Rep. Jan Schakowsky, D-Ill., left, said she now agrees with Speaker Nancy Pelosi, D-Calif., that Democrats should not go down the path of impeaching President Donald Trump after supporting two efforts to bring articles of impeachment to a vote last year. (Tom Williams/CQ Roll Call)

An intransigent proponent of impeaching President Donald Trump plans to force his Democratic colleagues to go on record on the issue again this year — after twice doing so last Congress. But the vote tally may look a lot different than in 2017 and 2018 when roughly five dozen Democrats wanted to debate and vote on impeachment.

Democrats, then in the minority, were eager for any forum to debate the president’s alleged crimes since Republicans weren’t investigating them. But now that they’re in the majority and have multiple congressional committees probing Trump, most Democrats want to avoid rushing to judgement or action.

10 things to know about the $4.7 trillion Trump budget
The bottom line: Presidential budgets are called aspirational for good reason

Acting GPO Deputy Director Herbert Jackson, left, and Acting OMB Director Russ Vought pose with a copy of President Donald Trump’s budget for Fiscal Year 2020 during their photo-op at the Government Publishing Office in Washington on Thursday, March 7, 2019. (Bill Clark/CQ Roll Call)

Here are the top 10 things to know about President Donald Trump’s $4.7 trillion budget request for the coming fiscal year:

1. Military spending would go up. A deficit reduction law calls for a cut of 11 percent, or $71 billion, to regular national security spending, which doesn’t include war-related costs. But the Trump administration would skirt that law by pumping $165 billion into a war-related account that is exempt from spending limits, even though the money isn’t needed for overseas conflicts. The result would be a 5 percent increase to defense, which would total $750 billion in fiscal 2020.

Visual Report: Trump’s budget proposal trades butter for guns
Comparing the president's proposal with fiscal 2019 levels

Copies of President Donald Trump's budget for fiscal year 2020 run through the binding process at the Government Publishing Office in Washington. (Bill Clark/CQ Roll Call)

The administration proposed a $1.31 trillion discretionary spending budget for fiscal year 2020, with sizeable increases in Defense and Homeland Security accounts, including another $8.6 billion to expand the southern border wall. Many nondefense programs would be cut with subsidized loans and various grants to states and communities eliminated.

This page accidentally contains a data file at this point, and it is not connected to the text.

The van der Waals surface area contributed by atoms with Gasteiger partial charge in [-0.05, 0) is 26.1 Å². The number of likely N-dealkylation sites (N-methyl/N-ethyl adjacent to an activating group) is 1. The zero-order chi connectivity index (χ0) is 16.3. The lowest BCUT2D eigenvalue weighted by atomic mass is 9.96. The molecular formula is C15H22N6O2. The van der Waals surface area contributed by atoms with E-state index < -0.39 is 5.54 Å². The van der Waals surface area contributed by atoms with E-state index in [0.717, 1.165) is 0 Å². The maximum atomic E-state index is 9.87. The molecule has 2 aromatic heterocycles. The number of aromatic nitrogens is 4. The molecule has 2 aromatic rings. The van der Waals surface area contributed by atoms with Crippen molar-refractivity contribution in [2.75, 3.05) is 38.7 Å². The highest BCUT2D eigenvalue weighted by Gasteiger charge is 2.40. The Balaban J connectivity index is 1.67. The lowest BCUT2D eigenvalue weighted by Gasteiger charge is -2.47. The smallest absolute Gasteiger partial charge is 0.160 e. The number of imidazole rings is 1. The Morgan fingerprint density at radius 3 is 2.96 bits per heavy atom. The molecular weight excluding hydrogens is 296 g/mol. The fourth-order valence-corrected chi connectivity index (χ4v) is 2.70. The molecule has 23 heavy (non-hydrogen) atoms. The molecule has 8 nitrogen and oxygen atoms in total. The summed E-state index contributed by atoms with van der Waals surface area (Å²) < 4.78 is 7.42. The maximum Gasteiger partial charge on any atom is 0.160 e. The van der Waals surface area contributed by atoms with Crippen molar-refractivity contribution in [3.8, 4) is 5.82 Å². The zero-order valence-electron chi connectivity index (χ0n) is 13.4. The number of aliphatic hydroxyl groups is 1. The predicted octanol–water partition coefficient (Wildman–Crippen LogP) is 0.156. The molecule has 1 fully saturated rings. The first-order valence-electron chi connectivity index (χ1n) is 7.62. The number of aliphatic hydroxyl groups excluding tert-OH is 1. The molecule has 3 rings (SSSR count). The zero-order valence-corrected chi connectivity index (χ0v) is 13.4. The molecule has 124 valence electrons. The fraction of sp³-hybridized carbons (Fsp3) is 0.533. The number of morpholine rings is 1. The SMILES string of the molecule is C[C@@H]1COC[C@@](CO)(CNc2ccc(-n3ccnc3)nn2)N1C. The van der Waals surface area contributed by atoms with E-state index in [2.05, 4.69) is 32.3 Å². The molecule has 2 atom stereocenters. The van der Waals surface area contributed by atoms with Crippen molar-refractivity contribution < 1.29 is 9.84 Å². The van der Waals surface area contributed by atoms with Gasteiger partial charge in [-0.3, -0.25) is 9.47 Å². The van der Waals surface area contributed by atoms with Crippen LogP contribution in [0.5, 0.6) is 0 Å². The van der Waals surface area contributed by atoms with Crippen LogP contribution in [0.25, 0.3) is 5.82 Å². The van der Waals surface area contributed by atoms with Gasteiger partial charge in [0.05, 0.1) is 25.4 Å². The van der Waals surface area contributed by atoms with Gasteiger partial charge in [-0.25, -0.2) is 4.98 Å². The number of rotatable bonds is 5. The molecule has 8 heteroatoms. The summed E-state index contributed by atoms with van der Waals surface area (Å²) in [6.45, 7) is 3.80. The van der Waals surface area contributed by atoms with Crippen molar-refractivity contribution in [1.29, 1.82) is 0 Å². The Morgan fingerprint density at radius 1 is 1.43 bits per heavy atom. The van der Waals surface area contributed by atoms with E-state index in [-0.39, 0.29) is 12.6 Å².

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Budget plan tries to create new fees, revive rejected ones

Copies of President Donald Trump’s budget for Fiscal Year 2020 run through the binding process at the Government Publishing Office in Washington. (Bill Clark/CQ Roll Call)

The Trump administration is proposing to raise about $60 billion over 10 years through new and expanded fees, including repeat proposals for eight fees rejected by appropriators last year.

The biggest of the bunch, by far, is a plan to raise $31.7 billion over 10 years by boosting the fees housing finance giants Fannie Mae and Freddie Mac charge to guarantee the mortgage market. The duo has been under federal conservatorship since 2008, when they required $187 billion in bailout funds to stay afloat.

Spending cuts, growth outpace tax cuts, military increases

Copies of President Donald Trump’s budget for Fiscal Year 2020 are prepared for distribution at the Government Publishing Office in Washington. (Bill Clark/CQ Roll Call)

President Donald Trump unveiled a $4.7 trillion budget request for fiscal 2020 that would boost military funding, cut non-defense programs and intensify the partisan fight over a southern border wall.

The tax and spending blueprint calls for saving $2.8 trillion over the coming decade by cutting non-defense discretionary programs, curbing health care costs, imposing tougher work requirements on welfare programs and restructuring federal student loans, among other things.